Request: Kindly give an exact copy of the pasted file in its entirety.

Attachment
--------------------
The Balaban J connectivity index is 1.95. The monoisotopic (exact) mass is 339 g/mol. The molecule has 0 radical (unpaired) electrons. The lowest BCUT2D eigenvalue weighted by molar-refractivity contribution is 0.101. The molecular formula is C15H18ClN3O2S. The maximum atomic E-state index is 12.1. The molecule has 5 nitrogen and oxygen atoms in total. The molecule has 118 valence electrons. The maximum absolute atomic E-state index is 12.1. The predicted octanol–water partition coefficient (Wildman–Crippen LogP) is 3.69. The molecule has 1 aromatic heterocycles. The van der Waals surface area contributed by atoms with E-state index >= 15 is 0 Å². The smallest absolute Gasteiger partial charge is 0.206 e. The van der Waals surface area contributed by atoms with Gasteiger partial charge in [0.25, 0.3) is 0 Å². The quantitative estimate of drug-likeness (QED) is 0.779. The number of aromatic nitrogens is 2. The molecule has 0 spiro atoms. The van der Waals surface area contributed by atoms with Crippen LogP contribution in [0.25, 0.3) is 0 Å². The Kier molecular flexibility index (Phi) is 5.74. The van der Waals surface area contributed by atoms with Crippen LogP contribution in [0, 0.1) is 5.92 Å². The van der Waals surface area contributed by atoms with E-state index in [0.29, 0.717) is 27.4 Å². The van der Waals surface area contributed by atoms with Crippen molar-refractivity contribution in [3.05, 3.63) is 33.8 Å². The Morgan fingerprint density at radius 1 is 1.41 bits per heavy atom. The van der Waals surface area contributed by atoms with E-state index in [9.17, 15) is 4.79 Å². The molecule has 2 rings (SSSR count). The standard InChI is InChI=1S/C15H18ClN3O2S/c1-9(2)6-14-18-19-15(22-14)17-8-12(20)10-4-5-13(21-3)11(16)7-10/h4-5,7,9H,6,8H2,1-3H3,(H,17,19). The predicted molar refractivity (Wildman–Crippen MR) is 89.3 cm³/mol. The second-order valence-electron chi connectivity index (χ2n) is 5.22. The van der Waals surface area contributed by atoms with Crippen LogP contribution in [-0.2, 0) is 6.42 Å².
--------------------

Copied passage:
The Balaban J connectivity index is 1.95. The monoisotopic (exact) mass is 339 g/mol. The molecule has 0 radical (unpaired) electrons. The lowest BCUT2D eigenvalue weighted by molar-refractivity contribution is 0.101. The molecular formula is C15H18ClN3O2S. The maximum atomic E-state index is 12.1. The molecule has 5 nitrogen and oxygen atoms in total. The molecule has 118 valence electrons. The maximum absolute atomic E-state index is 12.1. The predicted octanol–water partition coefficient (Wildman–Crippen LogP) is 3.69. The molecule has 1 aromatic heterocycles. The van der Waals surface area contributed by atoms with E-state index >= 15 is 0 Å². The smallest absolute Gasteiger partial charge is 0.206 e. The van der Waals surface area contributed by atoms with Gasteiger partial charge in [0.25, 0.3) is 0 Å². The quantitative estimate of drug-likeness (QED) is 0.779. The number of aromatic nitrogens is 2. The molecule has 0 spiro atoms. The van der Waals surface area contributed by atoms with Crippen LogP contribution in [0.25, 0.3) is 0 Å². The Kier molecular flexibility index (Phi) is 5.74. The van der Waals surface area contributed by atoms with Crippen LogP contribution in [0, 0.1) is 5.92 Å². The van der Waals surface area contributed by atoms with E-state index in [0.29, 0.717) is 27.4 Å². The van der Waals surface area contributed by atoms with Crippen molar-refractivity contribution in [3.05, 3.63) is 33.8 Å². The Morgan fingerprint density at radius 1 is 1.41 bits per heavy atom. The van der Waals surface area contributed by atoms with E-state index in [9.17, 15) is 4.79 Å². The molecule has 2 rings (SSSR count). The standard InChI is InChI=1S/C15H18ClN3O2S/c1-9(2)6-14-18-19-15(22-14)17-8-12(20)10-4-5-13(21-3)11(16)7-10/h4-5,7,9H,6,8H2,1-3H3,(H,17,19). The predicted molar refractivity (Wildman–Crippen MR) is 89.3 cm³/mol. The second-order valence-electron chi connectivity index (χ2n) is 5.22. The van der Waals surface area contributed by atoms with Crippen LogP contribution in [-0.2, 0) is 6.42 Å².